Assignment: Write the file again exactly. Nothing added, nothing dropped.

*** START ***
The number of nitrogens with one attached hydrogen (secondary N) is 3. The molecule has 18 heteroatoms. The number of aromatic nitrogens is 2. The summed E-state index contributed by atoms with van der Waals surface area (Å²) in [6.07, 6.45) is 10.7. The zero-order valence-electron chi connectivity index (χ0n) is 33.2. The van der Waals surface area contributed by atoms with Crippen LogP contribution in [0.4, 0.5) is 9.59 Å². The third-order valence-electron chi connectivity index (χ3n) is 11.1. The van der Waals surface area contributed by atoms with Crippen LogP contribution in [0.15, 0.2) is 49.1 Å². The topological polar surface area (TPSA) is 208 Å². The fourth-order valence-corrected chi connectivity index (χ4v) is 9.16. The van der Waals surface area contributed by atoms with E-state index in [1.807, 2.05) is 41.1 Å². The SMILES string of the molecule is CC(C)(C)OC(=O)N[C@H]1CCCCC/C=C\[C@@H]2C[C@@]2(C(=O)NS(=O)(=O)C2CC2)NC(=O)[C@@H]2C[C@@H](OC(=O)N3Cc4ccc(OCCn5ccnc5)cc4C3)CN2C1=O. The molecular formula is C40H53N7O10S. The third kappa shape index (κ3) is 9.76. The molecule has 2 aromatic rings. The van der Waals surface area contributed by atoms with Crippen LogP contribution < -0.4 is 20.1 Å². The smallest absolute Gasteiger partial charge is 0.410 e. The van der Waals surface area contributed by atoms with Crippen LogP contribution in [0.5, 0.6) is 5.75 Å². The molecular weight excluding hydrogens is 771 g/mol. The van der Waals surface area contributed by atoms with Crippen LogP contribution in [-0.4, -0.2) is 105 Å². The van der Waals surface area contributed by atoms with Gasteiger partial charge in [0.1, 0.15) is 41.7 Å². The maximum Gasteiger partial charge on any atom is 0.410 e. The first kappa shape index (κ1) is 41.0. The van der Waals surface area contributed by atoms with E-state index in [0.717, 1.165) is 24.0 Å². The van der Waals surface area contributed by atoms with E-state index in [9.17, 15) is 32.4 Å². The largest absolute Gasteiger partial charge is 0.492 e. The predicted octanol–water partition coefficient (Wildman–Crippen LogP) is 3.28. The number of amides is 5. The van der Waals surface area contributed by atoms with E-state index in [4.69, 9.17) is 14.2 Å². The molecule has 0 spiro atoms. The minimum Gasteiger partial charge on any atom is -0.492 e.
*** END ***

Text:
The number of nitrogens with one attached hydrogen (secondary N) is 3. The molecule has 18 heteroatoms. The number of aromatic nitrogens is 2. The summed E-state index contributed by atoms with van der Waals surface area (Å²) in [6.07, 6.45) is 10.7. The zero-order valence-electron chi connectivity index (χ0n) is 33.2. The van der Waals surface area contributed by atoms with Crippen LogP contribution in [0.4, 0.5) is 9.59 Å². The third-order valence-electron chi connectivity index (χ3n) is 11.1. The van der Waals surface area contributed by atoms with Crippen LogP contribution in [0.15, 0.2) is 49.1 Å². The topological polar surface area (TPSA) is 208 Å². The fourth-order valence-corrected chi connectivity index (χ4v) is 9.16. The van der Waals surface area contributed by atoms with E-state index in [1.807, 2.05) is 41.1 Å². The SMILES string of the molecule is CC(C)(C)OC(=O)N[C@H]1CCCCC/C=C\[C@@H]2C[C@@]2(C(=O)NS(=O)(=O)C2CC2)NC(=O)[C@@H]2C[C@@H](OC(=O)N3Cc4ccc(OCCn5ccnc5)cc4C3)CN2C1=O. The molecular formula is C40H53N7O10S. The third kappa shape index (κ3) is 9.76. The molecule has 2 aromatic rings. The van der Waals surface area contributed by atoms with Crippen LogP contribution < -0.4 is 20.1 Å². The smallest absolute Gasteiger partial charge is 0.410 e. The van der Waals surface area contributed by atoms with Crippen LogP contribution in [0.5, 0.6) is 5.75 Å². The molecular weight excluding hydrogens is 771 g/mol. The van der Waals surface area contributed by atoms with Crippen LogP contribution in [-0.4, -0.2) is 105 Å². The van der Waals surface area contributed by atoms with Gasteiger partial charge in [0.1, 0.15) is 41.7 Å². The maximum Gasteiger partial charge on any atom is 0.410 e. The first kappa shape index (κ1) is 41.0. The van der Waals surface area contributed by atoms with E-state index in [0.717, 1.165) is 24.0 Å². The van der Waals surface area contributed by atoms with E-state index in [9.17, 15) is 32.4 Å². The largest absolute Gasteiger partial charge is 0.492 e. The predicted octanol–water partition coefficient (Wildman–Crippen LogP) is 3.28. The number of amides is 5. The van der Waals surface area contributed by atoms with E-state index in [4.69, 9.17) is 14.2 Å². The molecule has 0 spiro atoms. The minimum Gasteiger partial charge on any atom is -0.492 e.